Dude, Where's My Car? (15, selected cinemas)
Crippled by tastefulnesss
Dude, Where's My Car? is the recently unearthed Bunuel masterpiece from the early Thirties. Ah, well, maybe not. The days dwindle down to a precious few, the ravages of time etch deeper on my face, and I cannot escape the nagging sense of self-doubt that comes when a grown man makes his living reviewing films called Dude, Where's My Car? Personally, I'd rather see the new movie in which a young woman misplaces her underwear on a naturist beach (Nude, Where's My Bra?), or the new version of Dickens's unfinished mystery relocated to a health club (Drood, Where's My Spa?) or even the new Iranian drama in which a deranged man finds himself talking to gushing oil wells (Crude, Where's My Shah?). But, granted that Dude, Where's My Car? is not aimed at people of my generation (anyone over 18), it is a colossal monster smash, and the least those of us in the critical fraternity can do is place the film in its proper scholarly context of other clueless-slacker buddy pies full of breast jokes.
And you know what? On those terms, Dude is something of a disappointment. It's sweet, modest and, for a gross-out comedy, crippled by tastefulness. The two principals are the usual slack-jawed stoners, Jesse (Ashton Kutcher) and Chester (Seann William Scott), roommates and pizza deliverers. One morning they wake up to find their refrigerator filled up with pudding. How did it get there? They don't know. In fact, they have no memory whatsoever of the evening before. But it must have been quite a night. It turns out they trashed the pad of their girlfriends Wanda and Wilma (twins). Even worse, their car is missing.
So the guys set out to piece together what happened, using important clues like matchbooks. Their quest takes them to a strip joint where an angry transsexual dancer is annoyed at them for reasons they don't fully understand, though it involves a missing suitcase containing $200,000. Before they know it, they're being chased by competing cults of alien obsessives in search of something called a 'continuum transfuctioner', a weapon so powerful it can destroy the cosmos. Should they go with the space geeks in the bubble-wrap jumpsuits? Or the space babes offering oral sex? To complicate matters further, there's a pair of Nordic Dudes.
Devotees of the genre will be heartened to know that, aside from the yucks about big hooters, all the other conventions are also here, though oddly tentative. The obligatory gross-out gag involves urinating in a fish tank, which seems a bit lame given that the fish already use it as a toilet: it certainly doesn't compare to the scene in Dumb and Dumber where the highway patrolman drinks Jim Carrey's urine. There's also the now familiar abuse of domestic animals — a dog gets high on pot, though again it's not up to the standard of the overdose, incineration and defenestration of the pooch in There's Something about Mary. If the film's timing sometimes seems off, it's because the director, Danny Leiner, seems to have factored in laugh-cushions for jokes that do not, in fact, generate any laughs. For example, he seems to have assumed that anytime anyone addresses anyone else as 'dude, the room will be rocking for the next ten minutes. The result is that even good gags never build any momentum. as Leiner insists on bringing the film juddering to a halt until the non-laughs have subsided.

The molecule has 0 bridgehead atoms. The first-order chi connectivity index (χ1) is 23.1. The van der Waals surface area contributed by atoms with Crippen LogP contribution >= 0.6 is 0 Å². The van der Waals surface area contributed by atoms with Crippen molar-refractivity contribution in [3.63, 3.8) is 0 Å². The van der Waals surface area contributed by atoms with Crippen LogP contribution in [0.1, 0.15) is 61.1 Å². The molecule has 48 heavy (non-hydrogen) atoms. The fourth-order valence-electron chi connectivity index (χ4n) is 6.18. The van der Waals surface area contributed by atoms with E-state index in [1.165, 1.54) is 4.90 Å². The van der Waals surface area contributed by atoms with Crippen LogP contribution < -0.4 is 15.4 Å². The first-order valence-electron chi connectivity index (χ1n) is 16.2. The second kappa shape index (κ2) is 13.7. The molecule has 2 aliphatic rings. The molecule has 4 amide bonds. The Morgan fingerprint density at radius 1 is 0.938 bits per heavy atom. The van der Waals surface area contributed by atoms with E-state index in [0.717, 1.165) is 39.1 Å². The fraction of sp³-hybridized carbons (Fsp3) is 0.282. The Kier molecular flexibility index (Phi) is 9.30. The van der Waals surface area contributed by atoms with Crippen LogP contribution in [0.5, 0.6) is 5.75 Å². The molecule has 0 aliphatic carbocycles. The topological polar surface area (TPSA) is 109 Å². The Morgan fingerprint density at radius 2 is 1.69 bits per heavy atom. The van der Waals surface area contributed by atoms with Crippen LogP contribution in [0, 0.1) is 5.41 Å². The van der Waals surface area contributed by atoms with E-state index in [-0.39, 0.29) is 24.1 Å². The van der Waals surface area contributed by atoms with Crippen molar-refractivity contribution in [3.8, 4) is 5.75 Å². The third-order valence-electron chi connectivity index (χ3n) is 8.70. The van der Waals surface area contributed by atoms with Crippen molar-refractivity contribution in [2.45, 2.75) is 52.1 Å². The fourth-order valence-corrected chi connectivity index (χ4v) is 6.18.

There are a couple of nice touches: I liked the bit where the guys get attacked by ostriches. But even this doesn't lead to anything, thanks to a screenplay with a bad case of Attention Deficit Disorder. True, this goes with the territory, but it would be better if if Philip Stark's flibbertygibbety disconnected structure was linking better jokes. Dumb and Dumber is also episodic, but, progressing from the tongue frozen to the ski lift to the explosive toilet scene, its inventiveness never falters. Dude, by contrast, starts out dumb but never really gets dumber.
It occurred to me, pondering its restraint, that perhaps, as a low-budget indie flick, Dude disdains such flashy Hollywood gimmicks as Jeff Daniels's incendiary bottom or Cameron Diaz's semen-stiffened hair. Perhaps the lameness is the point. Other than that, the main points of interest are the homoerotic frisson between the two pizza guys, made explicit when they start necking at a stop light — dudes! — and the fact that one of 'ern is called Chester, which was Bob Hope's name in the Road movies, the original buddy capers. (It was a reference to the real name of the films' composer, Jimmy Van Heusen.) It would be nice to think this was a conscious hornmage, but, as a perfect pop-cult artefact of the early 21st century, Dude displays no sense of anything before 1997. If you only see one Dude movie this weekend, make it The Dude Ranger (1934) — George O'Brien in a cracking Zane Grey yarn about a ranch foreman's daughter menaced by a mysterious bandit. Dude!